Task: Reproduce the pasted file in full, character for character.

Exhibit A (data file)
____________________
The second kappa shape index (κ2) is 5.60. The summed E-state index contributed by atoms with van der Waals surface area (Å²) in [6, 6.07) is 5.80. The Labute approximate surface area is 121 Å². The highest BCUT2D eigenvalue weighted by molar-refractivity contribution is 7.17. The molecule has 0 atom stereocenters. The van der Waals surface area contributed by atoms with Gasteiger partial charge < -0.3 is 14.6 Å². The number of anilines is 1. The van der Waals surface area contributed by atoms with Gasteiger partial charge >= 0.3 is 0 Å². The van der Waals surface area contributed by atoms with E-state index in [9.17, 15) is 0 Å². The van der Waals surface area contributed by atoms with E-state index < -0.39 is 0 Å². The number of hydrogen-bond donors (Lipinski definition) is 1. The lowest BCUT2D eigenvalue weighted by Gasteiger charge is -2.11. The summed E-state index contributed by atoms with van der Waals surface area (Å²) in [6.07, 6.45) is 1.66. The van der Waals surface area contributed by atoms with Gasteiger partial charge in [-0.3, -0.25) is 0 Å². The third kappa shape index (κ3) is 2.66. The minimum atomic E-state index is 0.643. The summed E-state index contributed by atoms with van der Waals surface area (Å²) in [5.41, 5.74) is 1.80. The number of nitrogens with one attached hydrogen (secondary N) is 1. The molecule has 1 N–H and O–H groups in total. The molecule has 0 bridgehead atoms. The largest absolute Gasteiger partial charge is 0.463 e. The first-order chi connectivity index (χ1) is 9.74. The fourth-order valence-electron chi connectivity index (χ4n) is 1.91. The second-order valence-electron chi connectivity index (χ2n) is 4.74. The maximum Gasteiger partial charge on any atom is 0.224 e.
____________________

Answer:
The second kappa shape index (κ2) is 5.60. The summed E-state index contributed by atoms with van der Waals surface area (Å²) in [6, 6.07) is 5.80. The Labute approximate surface area is 121 Å². The highest BCUT2D eigenvalue weighted by molar-refractivity contribution is 7.17. The molecule has 0 atom stereocenters. The van der Waals surface area contributed by atoms with Gasteiger partial charge < -0.3 is 14.6 Å². The number of anilines is 1. The van der Waals surface area contributed by atoms with Gasteiger partial charge >= 0.3 is 0 Å². The van der Waals surface area contributed by atoms with E-state index in [9.17, 15) is 0 Å². The van der Waals surface area contributed by atoms with E-state index < -0.39 is 0 Å². The number of hydrogen-bond donors (Lipinski definition) is 1. The lowest BCUT2D eigenvalue weighted by Gasteiger charge is -2.11. The summed E-state index contributed by atoms with van der Waals surface area (Å²) in [6.07, 6.45) is 1.66. The van der Waals surface area contributed by atoms with Gasteiger partial charge in [-0.3, -0.25) is 0 Å². The third kappa shape index (κ3) is 2.66. The minimum atomic E-state index is 0.643. The summed E-state index contributed by atoms with van der Waals surface area (Å²) in [5.41, 5.74) is 1.80. The number of nitrogens with one attached hydrogen (secondary N) is 1. The molecule has 1 N–H and O–H groups in total. The molecule has 0 bridgehead atoms. The largest absolute Gasteiger partial charge is 0.463 e. The first-order chi connectivity index (χ1) is 9.74. The fourth-order valence-electron chi connectivity index (χ4n) is 1.91. The second-order valence-electron chi connectivity index (χ2n) is 4.74. The maximum Gasteiger partial charge on any atom is 0.224 e.